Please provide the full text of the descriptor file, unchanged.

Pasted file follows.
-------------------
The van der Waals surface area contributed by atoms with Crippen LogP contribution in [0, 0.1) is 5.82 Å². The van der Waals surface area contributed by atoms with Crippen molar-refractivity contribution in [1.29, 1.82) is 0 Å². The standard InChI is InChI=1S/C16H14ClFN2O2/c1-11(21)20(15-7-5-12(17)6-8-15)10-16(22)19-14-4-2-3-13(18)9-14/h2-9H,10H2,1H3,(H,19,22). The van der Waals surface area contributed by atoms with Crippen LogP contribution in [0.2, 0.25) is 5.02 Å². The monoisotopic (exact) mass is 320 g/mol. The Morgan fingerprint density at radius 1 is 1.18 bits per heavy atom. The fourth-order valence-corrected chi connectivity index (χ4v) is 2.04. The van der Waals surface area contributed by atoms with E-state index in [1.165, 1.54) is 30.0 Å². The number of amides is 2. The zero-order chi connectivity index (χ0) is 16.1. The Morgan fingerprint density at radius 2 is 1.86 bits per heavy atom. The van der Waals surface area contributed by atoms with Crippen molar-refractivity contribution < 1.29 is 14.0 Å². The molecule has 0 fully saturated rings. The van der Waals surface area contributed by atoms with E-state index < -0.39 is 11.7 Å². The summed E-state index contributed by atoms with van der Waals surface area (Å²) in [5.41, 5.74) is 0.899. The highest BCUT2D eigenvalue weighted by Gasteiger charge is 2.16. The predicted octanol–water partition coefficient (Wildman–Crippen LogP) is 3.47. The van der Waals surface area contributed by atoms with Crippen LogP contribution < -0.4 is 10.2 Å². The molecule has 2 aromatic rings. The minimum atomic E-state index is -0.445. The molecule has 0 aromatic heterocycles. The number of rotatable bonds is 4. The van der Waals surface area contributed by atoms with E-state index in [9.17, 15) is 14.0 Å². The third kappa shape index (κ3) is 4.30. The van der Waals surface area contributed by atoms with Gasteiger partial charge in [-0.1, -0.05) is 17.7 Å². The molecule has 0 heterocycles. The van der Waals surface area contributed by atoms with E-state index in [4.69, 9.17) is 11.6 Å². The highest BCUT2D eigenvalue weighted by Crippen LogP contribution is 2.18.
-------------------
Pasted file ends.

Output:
The van der Waals surface area contributed by atoms with Crippen LogP contribution in [0, 0.1) is 5.82 Å². The van der Waals surface area contributed by atoms with Crippen molar-refractivity contribution in [1.29, 1.82) is 0 Å². The standard InChI is InChI=1S/C16H14ClFN2O2/c1-11(21)20(15-7-5-12(17)6-8-15)10-16(22)19-14-4-2-3-13(18)9-14/h2-9H,10H2,1H3,(H,19,22). The van der Waals surface area contributed by atoms with Crippen LogP contribution in [0.2, 0.25) is 5.02 Å². The monoisotopic (exact) mass is 320 g/mol. The Morgan fingerprint density at radius 1 is 1.18 bits per heavy atom. The fourth-order valence-corrected chi connectivity index (χ4v) is 2.04. The van der Waals surface area contributed by atoms with E-state index in [1.165, 1.54) is 30.0 Å². The number of amides is 2. The zero-order chi connectivity index (χ0) is 16.1. The Morgan fingerprint density at radius 2 is 1.86 bits per heavy atom. The van der Waals surface area contributed by atoms with Crippen molar-refractivity contribution < 1.29 is 14.0 Å². The molecule has 0 fully saturated rings. The van der Waals surface area contributed by atoms with E-state index < -0.39 is 11.7 Å². The summed E-state index contributed by atoms with van der Waals surface area (Å²) in [5.41, 5.74) is 0.899. The highest BCUT2D eigenvalue weighted by Gasteiger charge is 2.16. The predicted octanol–water partition coefficient (Wildman–Crippen LogP) is 3.47. The van der Waals surface area contributed by atoms with Crippen LogP contribution < -0.4 is 10.2 Å². The molecule has 2 aromatic rings. The minimum atomic E-state index is -0.445. The molecule has 0 aromatic heterocycles. The number of rotatable bonds is 4. The van der Waals surface area contributed by atoms with E-state index in [9.17, 15) is 14.0 Å². The third kappa shape index (κ3) is 4.30. The van der Waals surface area contributed by atoms with Gasteiger partial charge in [-0.1, -0.05) is 17.7 Å². The molecule has 0 heterocycles. The van der Waals surface area contributed by atoms with E-state index in [4.69, 9.17) is 11.6 Å². The highest BCUT2D eigenvalue weighted by Crippen LogP contribution is 2.18.